As most of you know, the US Supreme Court announced on June 28, 2012, their decision on the constitutionality of the health care reform law (Patient Protection and Affordable Care Act of 2010 as amended by the Health Care and Education Reconciliation Act of 2010).The Court determined that the laws are, indeed, constitutional. So, that begs the question – what do businesses with and without healthcare benefit plans do now?
The first thing to keep in mind is that the mandate for healthcare coverage does not begin until 2014 – that’s not only 18 months away, but also a general election away. So, while we cannot ignore the mandate, we also need not look at draconian changes in our current plans because significant changes may be made in the next session(s) of Congress.
That being said, there are items that need attention.
- The changes already implemented remain – no pre-existing conditions, no lifetime spending caps, retaining adult children on an existing plan until age 26, and full coverage for certain preventive care benefits.
- However, this year requires that organizations include the annual cost of health coverage on each employee’s W-2. There will also be a per plan participant fee required to be paid to the government.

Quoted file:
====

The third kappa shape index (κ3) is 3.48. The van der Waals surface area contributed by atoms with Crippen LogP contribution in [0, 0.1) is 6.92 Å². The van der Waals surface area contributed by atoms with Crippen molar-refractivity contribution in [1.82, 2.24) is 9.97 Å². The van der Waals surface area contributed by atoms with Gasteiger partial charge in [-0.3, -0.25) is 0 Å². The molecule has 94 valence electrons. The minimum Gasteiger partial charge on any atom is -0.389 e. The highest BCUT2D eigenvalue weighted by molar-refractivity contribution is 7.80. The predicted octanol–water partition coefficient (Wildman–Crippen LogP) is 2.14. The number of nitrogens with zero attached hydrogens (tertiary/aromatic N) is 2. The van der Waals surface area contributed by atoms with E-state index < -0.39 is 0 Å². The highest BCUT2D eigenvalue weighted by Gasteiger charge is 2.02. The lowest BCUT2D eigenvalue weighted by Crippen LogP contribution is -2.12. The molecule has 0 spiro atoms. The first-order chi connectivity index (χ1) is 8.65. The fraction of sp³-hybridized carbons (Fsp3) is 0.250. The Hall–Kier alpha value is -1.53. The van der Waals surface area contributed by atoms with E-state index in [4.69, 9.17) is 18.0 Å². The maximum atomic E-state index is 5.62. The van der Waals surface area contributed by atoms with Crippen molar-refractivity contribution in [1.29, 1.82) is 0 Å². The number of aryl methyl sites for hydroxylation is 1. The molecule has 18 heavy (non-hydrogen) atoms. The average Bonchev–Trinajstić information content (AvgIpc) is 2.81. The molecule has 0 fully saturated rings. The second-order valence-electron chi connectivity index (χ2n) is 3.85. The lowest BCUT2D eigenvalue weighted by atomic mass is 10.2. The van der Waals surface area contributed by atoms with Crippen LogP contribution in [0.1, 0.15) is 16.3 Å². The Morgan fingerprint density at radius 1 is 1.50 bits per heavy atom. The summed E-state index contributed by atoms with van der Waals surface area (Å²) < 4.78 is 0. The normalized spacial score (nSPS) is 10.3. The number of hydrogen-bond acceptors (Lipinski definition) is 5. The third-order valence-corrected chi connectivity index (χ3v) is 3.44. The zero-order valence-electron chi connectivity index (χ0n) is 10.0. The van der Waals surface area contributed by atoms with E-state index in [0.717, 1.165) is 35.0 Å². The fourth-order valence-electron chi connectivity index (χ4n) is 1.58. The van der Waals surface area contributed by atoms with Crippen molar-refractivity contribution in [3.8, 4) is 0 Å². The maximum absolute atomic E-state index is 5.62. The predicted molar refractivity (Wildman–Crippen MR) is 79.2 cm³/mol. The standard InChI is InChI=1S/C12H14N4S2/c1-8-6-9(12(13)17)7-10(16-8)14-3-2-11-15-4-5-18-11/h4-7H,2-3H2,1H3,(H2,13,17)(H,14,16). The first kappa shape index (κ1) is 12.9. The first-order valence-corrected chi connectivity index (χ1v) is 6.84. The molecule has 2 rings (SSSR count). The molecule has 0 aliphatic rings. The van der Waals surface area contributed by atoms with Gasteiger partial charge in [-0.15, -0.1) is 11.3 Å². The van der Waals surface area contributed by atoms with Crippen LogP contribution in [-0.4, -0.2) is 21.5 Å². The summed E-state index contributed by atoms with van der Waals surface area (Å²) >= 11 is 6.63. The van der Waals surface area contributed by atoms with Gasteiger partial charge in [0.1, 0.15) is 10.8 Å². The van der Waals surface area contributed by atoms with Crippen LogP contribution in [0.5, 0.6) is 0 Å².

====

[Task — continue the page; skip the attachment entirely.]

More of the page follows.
- Plans with open enrollment occurring after September 21, 2012, must provide a summary of benefits and coverage (Summary Plan Description) no later than the first day of open enrollment.
- Tax-free reimbursements for over the counter drugs is eliminated.
- Maximum healthcare flexible spending account limit is $2,500.00 in the next plan year.
- Eliminates employer tax deductions for retiree prescription drug plan costs for employers receiving a related subsidy.
- Benefit plans that discriminate in favor of highly compensated employees are barred. (Waiting for input from IRS on this one.)
The mandates for individual or employer coverage (or penalty) for employers with 50 or more fulltime employees will not become effective until 2014. Automatic employee enrollment in plans will not be mandated until 2014, as well. Another change that is stated to occur at that same time is the FICA tax for individuals with more than $200,000 in compensation will increase.
While no immediate action is required, it is prudent for employers with company provided employee health benefit plans begin to work closely with their benefit brokers to plan for the coming changes. Even though there may be a true “fruit basket turnover” in the 2013 legislative year regarding these laws, last minute planning rarely creates good results.